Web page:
Wednesday, August 5, 2009

The Secret of Kells

Here is a film with which I had no expectations whatsoever. I don't know the filmmaker (Tomm Moore), the studio (Gébéka Films), or the story. But in the end, all I can say is The Secret of Kells is a fantastic movie. Great animation, great story, great acting, and it is short yet complete.

I thought the film would seem a little strange to someone with no prior knowledge of Celtic mythology. But that proved not to be the case.

The film takes place in Ireland in the 9th century and follows twelve year-old Brendan. An adventurous boy by nature, Brendan is in the care and shadow of his strict uncle Abbot, whose sole concern is the safety of the Kells Village from the oncoming Viking attacks (in Irish terminology, the Vikings are referred to as "Norsemen"). One day, the village receives an elderly visitor, Brother Aidan, who introduces Brendan to the valuable and fantastical Book of Kells. As the film continues, Aidan inspires Brendan to develop his imagination and complete the book, all the while narrowly avoiding the severe disapproval of his uncle.

The art direction, from a first glance, is reminiscent of the shows currently on Cartoon Network. This, surprisingly, helps to move the story along. The combination of simplicity with fantasy setting keeps the story from getting caught up in technological detail. But that's not to say the art direction is terrible. Quite the opposite: it has one of the best art directions I have seen in any animated feature of the last decade.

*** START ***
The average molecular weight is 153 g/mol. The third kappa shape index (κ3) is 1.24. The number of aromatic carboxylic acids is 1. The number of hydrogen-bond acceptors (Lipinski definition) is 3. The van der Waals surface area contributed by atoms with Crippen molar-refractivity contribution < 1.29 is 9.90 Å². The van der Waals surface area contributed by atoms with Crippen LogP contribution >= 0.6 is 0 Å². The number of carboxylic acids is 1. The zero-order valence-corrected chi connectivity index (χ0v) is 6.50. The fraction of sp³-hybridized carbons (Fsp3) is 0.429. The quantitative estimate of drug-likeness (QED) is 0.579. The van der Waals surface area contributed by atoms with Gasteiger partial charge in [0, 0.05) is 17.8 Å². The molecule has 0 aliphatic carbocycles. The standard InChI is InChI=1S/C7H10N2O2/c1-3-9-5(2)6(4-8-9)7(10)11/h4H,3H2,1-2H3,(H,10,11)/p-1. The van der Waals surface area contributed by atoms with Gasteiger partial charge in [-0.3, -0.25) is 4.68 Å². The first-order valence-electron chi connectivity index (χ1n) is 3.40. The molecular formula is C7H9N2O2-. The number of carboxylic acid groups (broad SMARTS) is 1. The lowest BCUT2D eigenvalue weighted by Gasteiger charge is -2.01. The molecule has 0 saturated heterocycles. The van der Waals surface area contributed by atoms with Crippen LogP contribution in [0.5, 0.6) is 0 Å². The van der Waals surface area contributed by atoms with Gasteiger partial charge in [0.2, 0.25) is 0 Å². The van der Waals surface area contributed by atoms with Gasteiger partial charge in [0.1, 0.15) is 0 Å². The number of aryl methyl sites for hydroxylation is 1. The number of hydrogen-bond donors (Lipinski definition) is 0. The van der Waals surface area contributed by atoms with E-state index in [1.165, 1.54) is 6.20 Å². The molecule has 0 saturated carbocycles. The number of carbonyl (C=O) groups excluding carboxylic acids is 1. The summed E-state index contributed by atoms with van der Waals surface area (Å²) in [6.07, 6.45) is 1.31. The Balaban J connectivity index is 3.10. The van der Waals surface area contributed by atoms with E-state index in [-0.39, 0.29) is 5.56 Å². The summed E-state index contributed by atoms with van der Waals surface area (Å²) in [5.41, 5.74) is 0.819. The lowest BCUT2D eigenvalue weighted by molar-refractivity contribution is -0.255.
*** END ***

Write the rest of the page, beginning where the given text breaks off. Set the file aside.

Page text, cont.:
The color scheme of the movie is very distinctive. The film's primary colors are, unsurprisingly, green (an Irish tradition) and white (which gives the sense of the world surrounding the Irish). The most drastic change in the color scheme comes at two points: when Brendan is learning and working on the Book of Kells, the palette is made up of various warm colors, giving a feeling of comfort while Brendan becomes engaged in his new found interest; the other points are the scenes involving the Vikings (aka the Norsemen) where the dominating color is red, signaling danger and anger.

The music is an impressive component of the film. Some of the score is provided by French composer Bruno Coulais, who provided a haunting ambient score woven with Celtic melodies. The score goes beautifully with the fantasy-related sequences. Elsewhere, music is provided by Kíla, a Celtic folk group, whose sound adds a feeling of authenticity to the scenes within the Kells village. The psychological aspects of Coulais's score with Kíla's Ireland meets the World sound makes for one impressive soundtrack.

It is exciting to see a country's unknown animation talent getting unleashed. I have never known of any Irish animation, not even indie (I've probably missed something, feel free to correct me). But The Secret of Kells has given me hope for hand-drawn animation. I don't know what's next for Ireland. Technically, the film is one third Irish, one third Belgian, and one third French. Still, for me, the film is all Irish. The Irish have always had a film scene, and this may be just a new addition to their country's film culture. Or it could be the start of something interesting....


Charles K. said...

Great review Emmett, I love it!

It's certainly a lot more professional than mine and with none of the bias either!

Glad you liked it as much as I did. :)

tomm said...

thanks man!